J. Alex Halderman, a professor at the University of Michigan, with only three days notice has managed to taking nearly complete remote command of the US Government’s very own proposed online absentee voting system — even going so far as to rig it to play the Michigan fight song…
Only 36 hours after the election officials enticed the online public to try their luck at cracking their supposedly impenetrable code, as Halderman explains on his blog, “[his] team had found and exploited a vulnerability that gave [them] almost total control of the server software, including the ability to change votes and reveal voters’ secret ballots.”
Which means our dreams of voting from our iPhones as to avoid lengthy lines and have more time to focus on our Tweets may be yet still rather far away, for, as Halderman suggests, even the government’s most powerful design “is brittle: one small mistake can completely compromise its security.”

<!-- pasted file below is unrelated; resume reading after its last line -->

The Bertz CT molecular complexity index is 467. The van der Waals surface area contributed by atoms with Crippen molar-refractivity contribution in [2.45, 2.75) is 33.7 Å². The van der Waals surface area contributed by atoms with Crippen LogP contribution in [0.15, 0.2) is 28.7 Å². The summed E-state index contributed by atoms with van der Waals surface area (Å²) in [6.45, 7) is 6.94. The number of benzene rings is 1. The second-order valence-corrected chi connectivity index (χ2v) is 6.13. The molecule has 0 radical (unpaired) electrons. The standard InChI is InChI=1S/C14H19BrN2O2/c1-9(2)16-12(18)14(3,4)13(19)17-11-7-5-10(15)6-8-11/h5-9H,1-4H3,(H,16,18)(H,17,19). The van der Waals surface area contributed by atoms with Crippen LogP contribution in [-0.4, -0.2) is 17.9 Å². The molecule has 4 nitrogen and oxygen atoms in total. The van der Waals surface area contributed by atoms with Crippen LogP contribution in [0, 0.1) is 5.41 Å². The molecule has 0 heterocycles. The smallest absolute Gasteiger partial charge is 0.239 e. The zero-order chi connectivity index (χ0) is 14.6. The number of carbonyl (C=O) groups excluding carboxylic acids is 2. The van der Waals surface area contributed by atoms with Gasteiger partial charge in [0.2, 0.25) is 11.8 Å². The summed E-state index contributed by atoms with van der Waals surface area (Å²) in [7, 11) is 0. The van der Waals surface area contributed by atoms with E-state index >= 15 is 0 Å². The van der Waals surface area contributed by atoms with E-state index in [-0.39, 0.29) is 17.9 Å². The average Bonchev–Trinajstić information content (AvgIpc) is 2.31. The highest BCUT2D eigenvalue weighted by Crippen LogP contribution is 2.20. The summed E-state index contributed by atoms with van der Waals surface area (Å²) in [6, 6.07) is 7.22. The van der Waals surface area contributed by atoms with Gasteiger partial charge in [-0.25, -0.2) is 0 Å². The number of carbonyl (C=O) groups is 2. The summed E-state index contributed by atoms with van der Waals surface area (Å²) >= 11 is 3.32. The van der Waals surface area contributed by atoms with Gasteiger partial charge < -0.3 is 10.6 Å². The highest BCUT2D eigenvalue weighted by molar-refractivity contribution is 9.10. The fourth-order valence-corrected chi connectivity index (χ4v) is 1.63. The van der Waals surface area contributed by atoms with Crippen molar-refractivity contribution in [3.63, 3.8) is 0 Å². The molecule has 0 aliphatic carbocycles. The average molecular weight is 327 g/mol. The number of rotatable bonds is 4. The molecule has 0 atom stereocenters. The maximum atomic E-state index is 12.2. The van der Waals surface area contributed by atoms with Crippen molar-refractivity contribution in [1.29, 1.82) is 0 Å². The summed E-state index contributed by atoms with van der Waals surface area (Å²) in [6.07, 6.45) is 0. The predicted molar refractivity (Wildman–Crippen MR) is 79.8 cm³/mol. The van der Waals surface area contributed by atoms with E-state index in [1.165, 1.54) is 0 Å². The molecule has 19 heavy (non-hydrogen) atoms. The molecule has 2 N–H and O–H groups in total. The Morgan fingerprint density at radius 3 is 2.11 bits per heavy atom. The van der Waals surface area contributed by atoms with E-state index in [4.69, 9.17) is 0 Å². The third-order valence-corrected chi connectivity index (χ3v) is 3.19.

That a nutty professor and two of his pupils can, in a short timeframe, hack the government’s tightest information systems, seems at first, a sign of weakness, it is, if anything, exactly the opposite. Whereas at the onset of online culture authorities had taken to fearing hackers, often jailing them for relatively minor offenses now they’ve begun conscripting them — like all other perpetual users in the web 2.0′s interactive culture, free of charge.
So much for the days of online outlaw romance, and for being a a hacker-cum-flaneur, now that the very act of attempting to experience the system to its fullest, to (as good hackers ought to), to push it to its limits, makes the user a veritable wageless laborer to it.
Which is to say, no longer is ‘outsmarting’ the government a crime, but, instead, a public service to it.